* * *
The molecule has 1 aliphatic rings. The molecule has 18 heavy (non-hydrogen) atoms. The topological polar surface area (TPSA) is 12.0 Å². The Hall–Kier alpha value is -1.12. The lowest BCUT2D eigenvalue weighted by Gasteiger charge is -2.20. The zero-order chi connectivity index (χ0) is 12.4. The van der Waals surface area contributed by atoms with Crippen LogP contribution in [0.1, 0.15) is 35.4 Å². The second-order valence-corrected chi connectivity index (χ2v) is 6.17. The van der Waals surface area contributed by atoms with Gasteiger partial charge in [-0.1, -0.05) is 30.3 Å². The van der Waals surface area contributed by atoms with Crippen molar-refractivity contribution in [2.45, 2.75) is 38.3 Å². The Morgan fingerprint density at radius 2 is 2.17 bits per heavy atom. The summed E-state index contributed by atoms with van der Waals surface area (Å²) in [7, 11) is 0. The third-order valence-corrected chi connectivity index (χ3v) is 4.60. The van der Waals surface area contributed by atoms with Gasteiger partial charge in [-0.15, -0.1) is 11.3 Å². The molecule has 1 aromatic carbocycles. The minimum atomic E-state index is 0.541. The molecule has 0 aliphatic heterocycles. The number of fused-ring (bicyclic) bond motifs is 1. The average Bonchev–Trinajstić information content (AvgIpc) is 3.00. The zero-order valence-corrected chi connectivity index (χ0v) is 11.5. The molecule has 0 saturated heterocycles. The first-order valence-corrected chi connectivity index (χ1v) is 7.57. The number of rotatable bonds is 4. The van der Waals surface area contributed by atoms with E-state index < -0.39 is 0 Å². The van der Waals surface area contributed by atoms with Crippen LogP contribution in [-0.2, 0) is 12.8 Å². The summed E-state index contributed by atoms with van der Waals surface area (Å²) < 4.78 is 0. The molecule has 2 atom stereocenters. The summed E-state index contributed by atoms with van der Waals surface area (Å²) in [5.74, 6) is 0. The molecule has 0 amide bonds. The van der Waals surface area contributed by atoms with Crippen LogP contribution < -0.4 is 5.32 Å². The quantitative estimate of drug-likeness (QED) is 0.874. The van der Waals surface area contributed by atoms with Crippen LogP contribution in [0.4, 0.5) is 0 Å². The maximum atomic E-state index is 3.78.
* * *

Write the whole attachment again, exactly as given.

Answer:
The molecule has 1 aliphatic rings. The molecule has 18 heavy (non-hydrogen) atoms. The topological polar surface area (TPSA) is 12.0 Å². The Hall–Kier alpha value is -1.12. The lowest BCUT2D eigenvalue weighted by Gasteiger charge is -2.20. The zero-order chi connectivity index (χ0) is 12.4. The van der Waals surface area contributed by atoms with Crippen LogP contribution in [0.1, 0.15) is 35.4 Å². The second-order valence-corrected chi connectivity index (χ2v) is 6.17. The van der Waals surface area contributed by atoms with Gasteiger partial charge in [-0.1, -0.05) is 30.3 Å². The van der Waals surface area contributed by atoms with Crippen molar-refractivity contribution in [2.45, 2.75) is 38.3 Å². The Morgan fingerprint density at radius 2 is 2.17 bits per heavy atom. The summed E-state index contributed by atoms with van der Waals surface area (Å²) in [7, 11) is 0. The third-order valence-corrected chi connectivity index (χ3v) is 4.60. The van der Waals surface area contributed by atoms with Gasteiger partial charge in [-0.15, -0.1) is 11.3 Å². The molecule has 1 aromatic carbocycles. The minimum atomic E-state index is 0.541. The molecule has 0 aliphatic heterocycles. The number of fused-ring (bicyclic) bond motifs is 1. The average Bonchev–Trinajstić information content (AvgIpc) is 3.00. The zero-order valence-corrected chi connectivity index (χ0v) is 11.5. The molecule has 0 saturated heterocycles. The first-order valence-corrected chi connectivity index (χ1v) is 7.57. The number of rotatable bonds is 4. The van der Waals surface area contributed by atoms with E-state index < -0.39 is 0 Å². The van der Waals surface area contributed by atoms with Crippen LogP contribution in [-0.2, 0) is 12.8 Å². The summed E-state index contributed by atoms with van der Waals surface area (Å²) < 4.78 is 0. The molecule has 2 atom stereocenters. The summed E-state index contributed by atoms with van der Waals surface area (Å²) in [5.74, 6) is 0. The molecule has 0 amide bonds. The van der Waals surface area contributed by atoms with Crippen LogP contribution < -0.4 is 5.32 Å². The quantitative estimate of drug-likeness (QED) is 0.874. The van der Waals surface area contributed by atoms with Crippen LogP contribution in [0.4, 0.5) is 0 Å². The maximum atomic E-state index is 3.78.